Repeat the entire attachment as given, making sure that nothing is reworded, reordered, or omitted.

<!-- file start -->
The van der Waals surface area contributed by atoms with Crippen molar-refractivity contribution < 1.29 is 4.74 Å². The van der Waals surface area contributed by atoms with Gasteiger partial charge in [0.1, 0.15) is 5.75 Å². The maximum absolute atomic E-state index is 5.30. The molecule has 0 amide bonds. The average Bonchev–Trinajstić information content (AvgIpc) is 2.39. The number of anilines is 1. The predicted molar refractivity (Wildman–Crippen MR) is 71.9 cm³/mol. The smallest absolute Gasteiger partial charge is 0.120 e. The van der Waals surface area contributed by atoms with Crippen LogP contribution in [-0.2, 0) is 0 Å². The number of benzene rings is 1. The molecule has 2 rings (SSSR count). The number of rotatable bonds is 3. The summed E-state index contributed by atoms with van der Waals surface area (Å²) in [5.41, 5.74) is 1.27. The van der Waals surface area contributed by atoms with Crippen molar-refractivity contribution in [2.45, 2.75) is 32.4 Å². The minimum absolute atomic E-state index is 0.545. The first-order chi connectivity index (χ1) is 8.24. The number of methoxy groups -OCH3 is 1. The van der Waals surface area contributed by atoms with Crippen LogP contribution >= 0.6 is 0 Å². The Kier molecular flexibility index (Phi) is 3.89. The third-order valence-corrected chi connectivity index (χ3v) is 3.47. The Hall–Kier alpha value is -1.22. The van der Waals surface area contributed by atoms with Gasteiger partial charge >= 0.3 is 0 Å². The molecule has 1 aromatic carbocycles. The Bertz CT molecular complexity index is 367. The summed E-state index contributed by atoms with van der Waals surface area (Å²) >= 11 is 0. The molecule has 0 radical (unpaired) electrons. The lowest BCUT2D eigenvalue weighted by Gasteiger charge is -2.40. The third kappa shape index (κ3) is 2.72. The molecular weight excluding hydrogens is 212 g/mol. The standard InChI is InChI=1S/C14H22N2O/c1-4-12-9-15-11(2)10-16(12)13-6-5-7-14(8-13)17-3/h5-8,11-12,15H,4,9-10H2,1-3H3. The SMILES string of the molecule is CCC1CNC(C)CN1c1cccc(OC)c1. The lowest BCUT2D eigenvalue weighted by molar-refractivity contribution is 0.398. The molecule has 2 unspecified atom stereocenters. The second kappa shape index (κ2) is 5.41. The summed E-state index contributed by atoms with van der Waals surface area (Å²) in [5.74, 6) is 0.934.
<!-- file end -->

The van der Waals surface area contributed by atoms with Crippen molar-refractivity contribution < 1.29 is 4.74 Å². The van der Waals surface area contributed by atoms with Gasteiger partial charge in [0.1, 0.15) is 5.75 Å². The maximum absolute atomic E-state index is 5.30. The molecule has 0 amide bonds. The average Bonchev–Trinajstić information content (AvgIpc) is 2.39. The number of anilines is 1. The predicted molar refractivity (Wildman–Crippen MR) is 71.9 cm³/mol. The smallest absolute Gasteiger partial charge is 0.120 e. The van der Waals surface area contributed by atoms with Crippen LogP contribution in [-0.2, 0) is 0 Å². The number of benzene rings is 1. The molecule has 2 rings (SSSR count). The number of rotatable bonds is 3. The summed E-state index contributed by atoms with van der Waals surface area (Å²) in [5.41, 5.74) is 1.27. The van der Waals surface area contributed by atoms with Crippen molar-refractivity contribution in [2.45, 2.75) is 32.4 Å². The minimum absolute atomic E-state index is 0.545. The first-order chi connectivity index (χ1) is 8.24. The number of methoxy groups -OCH3 is 1. The van der Waals surface area contributed by atoms with Crippen LogP contribution >= 0.6 is 0 Å². The Kier molecular flexibility index (Phi) is 3.89. The third-order valence-corrected chi connectivity index (χ3v) is 3.47. The Hall–Kier alpha value is -1.22. The van der Waals surface area contributed by atoms with Gasteiger partial charge >= 0.3 is 0 Å². The molecule has 1 aromatic carbocycles. The Bertz CT molecular complexity index is 367. The summed E-state index contributed by atoms with van der Waals surface area (Å²) >= 11 is 0. The molecule has 0 radical (unpaired) electrons. The lowest BCUT2D eigenvalue weighted by Gasteiger charge is -2.40. The third kappa shape index (κ3) is 2.72. The molecular weight excluding hydrogens is 212 g/mol. The standard InChI is InChI=1S/C14H22N2O/c1-4-12-9-15-11(2)10-16(12)13-6-5-7-14(8-13)17-3/h5-8,11-12,15H,4,9-10H2,1-3H3. The SMILES string of the molecule is CCC1CNC(C)CN1c1cccc(OC)c1. The lowest BCUT2D eigenvalue weighted by molar-refractivity contribution is 0.398. The molecule has 2 unspecified atom stereocenters. The second kappa shape index (κ2) is 5.41. The summed E-state index contributed by atoms with van der Waals surface area (Å²) in [5.74, 6) is 0.934.